Dealing in Dreams by Lilliam Rivera
Book Review (no spoilers)
Dealing in Dreams is a very unique, intimate dystopian/post-apocalyptic YA novel. Several tropes get turned on their head, and we get a good look at how beauty can be found in even the worst of circumstances.
Nalah--who usually goes by the name Chief Rocka--is born into the brutally violent matriarchal Mega City, where seven-year-old girls are recruited into military camps and teenagers being beaten to death is the norm. It's a TERF's* paradise, and Nalah has swallowed the lies fed to her hook, line and sinker.
We get a handful of very distinct, diverse characters. Each crew has a maximum of five members, and Nalah encounters maybe half a dozen more named characters in her journey. Several of these characters fall into the LGBTQ+ category, including a genderfluid singer who has several things to say about how Mega City is structured. Nalah interacts with all of them, getting more angry and confused as their lives directly contradict what she's been told by Mega City.
Everything is told through Nalah's points of first, in first person. This means she dominates the prose, and the whole novel is told in short, direct, punchy sentences. There's hardly any metaphors and no flowery prose because that's not how Nalah talks. She's direct and to the point.
Nalah herself is a contradictory character. She's a gang leader, which makes her violent and cut-throat. But she's also got a softer side as she tries to protect her crew and bring all of them to the Towers so they can all have a better life. She's shrewd and calculating, as she has to maneuver a couple of political situations on top of everything else, but her goals and dreams are plain for everyone to see.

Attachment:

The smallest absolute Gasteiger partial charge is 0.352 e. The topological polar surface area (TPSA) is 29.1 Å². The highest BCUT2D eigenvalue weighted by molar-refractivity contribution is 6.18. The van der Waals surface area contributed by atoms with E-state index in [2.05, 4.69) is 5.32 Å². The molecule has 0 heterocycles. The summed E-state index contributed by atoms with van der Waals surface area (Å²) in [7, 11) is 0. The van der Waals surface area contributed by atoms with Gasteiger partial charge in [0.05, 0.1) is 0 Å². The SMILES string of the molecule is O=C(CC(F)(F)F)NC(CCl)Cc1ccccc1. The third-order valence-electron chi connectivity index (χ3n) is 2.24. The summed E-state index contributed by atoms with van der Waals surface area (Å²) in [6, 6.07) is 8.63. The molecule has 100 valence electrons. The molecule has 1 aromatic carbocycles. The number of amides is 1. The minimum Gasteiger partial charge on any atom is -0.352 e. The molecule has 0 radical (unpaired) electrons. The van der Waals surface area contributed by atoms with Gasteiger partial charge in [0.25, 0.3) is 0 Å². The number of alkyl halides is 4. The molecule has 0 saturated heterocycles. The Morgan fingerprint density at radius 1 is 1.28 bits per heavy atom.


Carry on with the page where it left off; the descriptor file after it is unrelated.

Most dystopians have a problem in that they put their characters in only one or two types situations, thus limiting how many different sides of a character the reader gets to see. Rivera circumvents this problem by putting Nalah in several different situations: in a physical fight, negotiating a ransom, relaxing in a bathhouse/strip club, in the presence of her hero, in the presence of her blood relatives, winning, failing, everything.
Honestly, my only serious complaint about this novel is that the resolution was too long. After the climax, it needed only two chapters, max: immediate fall-out and recovery. But the story itself is a difficult one to end, so I'm not torn up about it. Rivera did not write a traditional dystopian novel where the spunky group of protagonists work to topple the evil overlord and put someone else in charge. That's not the central conflict, and it's not what we as readers are necessarily waiting to happen. The core of the story is entirely on Nalah: can she accept the reality of the world, and can she keep her crew safe?
I would recommend this novel to anyone who enjoys YA dystopians, but is tired of all the whitewashing (everyone here is Latino), the unrealistically sudden end to all-powerful authoritarian regimes (doesn't happen), and/or tiring romantic subplots that take up too many pages (there is none where Nalah is concerned).
*TERF: stands for "Transgender-Exclusive Radical Feminist." Basically, they're transphobes who pretend to be feminists.
The first Dragons, Zombies and Aliens blog was started in 2015. Somewhere between college coursework, paying rent with door-to-door sales, and keeping up with my sorority sisters, I wrote reviews, rants and commentaries on books, TV shows, and movies. Now, this blog has moved, improved, and the sky's the limit!